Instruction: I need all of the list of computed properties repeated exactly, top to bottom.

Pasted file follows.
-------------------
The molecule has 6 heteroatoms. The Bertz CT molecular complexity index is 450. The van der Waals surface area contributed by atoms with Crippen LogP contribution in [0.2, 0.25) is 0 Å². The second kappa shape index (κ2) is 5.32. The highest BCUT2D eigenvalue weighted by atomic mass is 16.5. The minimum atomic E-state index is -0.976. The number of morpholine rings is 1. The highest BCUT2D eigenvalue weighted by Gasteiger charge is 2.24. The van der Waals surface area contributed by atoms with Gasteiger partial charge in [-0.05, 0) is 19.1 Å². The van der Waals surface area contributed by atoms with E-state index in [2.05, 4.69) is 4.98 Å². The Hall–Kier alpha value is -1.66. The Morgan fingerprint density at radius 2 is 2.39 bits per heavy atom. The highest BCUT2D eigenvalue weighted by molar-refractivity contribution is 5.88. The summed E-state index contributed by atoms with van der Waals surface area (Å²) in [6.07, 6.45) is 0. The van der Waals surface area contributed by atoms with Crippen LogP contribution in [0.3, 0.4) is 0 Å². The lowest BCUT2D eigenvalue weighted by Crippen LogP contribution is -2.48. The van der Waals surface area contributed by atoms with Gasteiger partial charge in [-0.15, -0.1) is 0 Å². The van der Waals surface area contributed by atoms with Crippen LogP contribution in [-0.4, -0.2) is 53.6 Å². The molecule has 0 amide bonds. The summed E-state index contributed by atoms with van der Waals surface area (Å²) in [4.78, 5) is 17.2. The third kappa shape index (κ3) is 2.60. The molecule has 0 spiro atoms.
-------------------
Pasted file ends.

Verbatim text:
The molecule has 6 heteroatoms. The Bertz CT molecular complexity index is 450. The van der Waals surface area contributed by atoms with Crippen LogP contribution in [0.2, 0.25) is 0 Å². The second kappa shape index (κ2) is 5.32. The highest BCUT2D eigenvalue weighted by atomic mass is 16.5. The minimum atomic E-state index is -0.976. The number of morpholine rings is 1. The highest BCUT2D eigenvalue weighted by Gasteiger charge is 2.24. The van der Waals surface area contributed by atoms with Gasteiger partial charge in [-0.05, 0) is 19.1 Å². The van der Waals surface area contributed by atoms with E-state index in [2.05, 4.69) is 4.98 Å². The Hall–Kier alpha value is -1.66. The Morgan fingerprint density at radius 2 is 2.39 bits per heavy atom. The highest BCUT2D eigenvalue weighted by molar-refractivity contribution is 5.88. The summed E-state index contributed by atoms with van der Waals surface area (Å²) in [6.07, 6.45) is 0. The van der Waals surface area contributed by atoms with Crippen LogP contribution in [0.3, 0.4) is 0 Å². The lowest BCUT2D eigenvalue weighted by Crippen LogP contribution is -2.48. The van der Waals surface area contributed by atoms with Gasteiger partial charge in [-0.15, -0.1) is 0 Å². The van der Waals surface area contributed by atoms with Crippen LogP contribution in [-0.4, -0.2) is 53.6 Å². The molecule has 0 amide bonds. The summed E-state index contributed by atoms with van der Waals surface area (Å²) in [4.78, 5) is 17.2. The third kappa shape index (κ3) is 2.60. The molecule has 0 spiro atoms.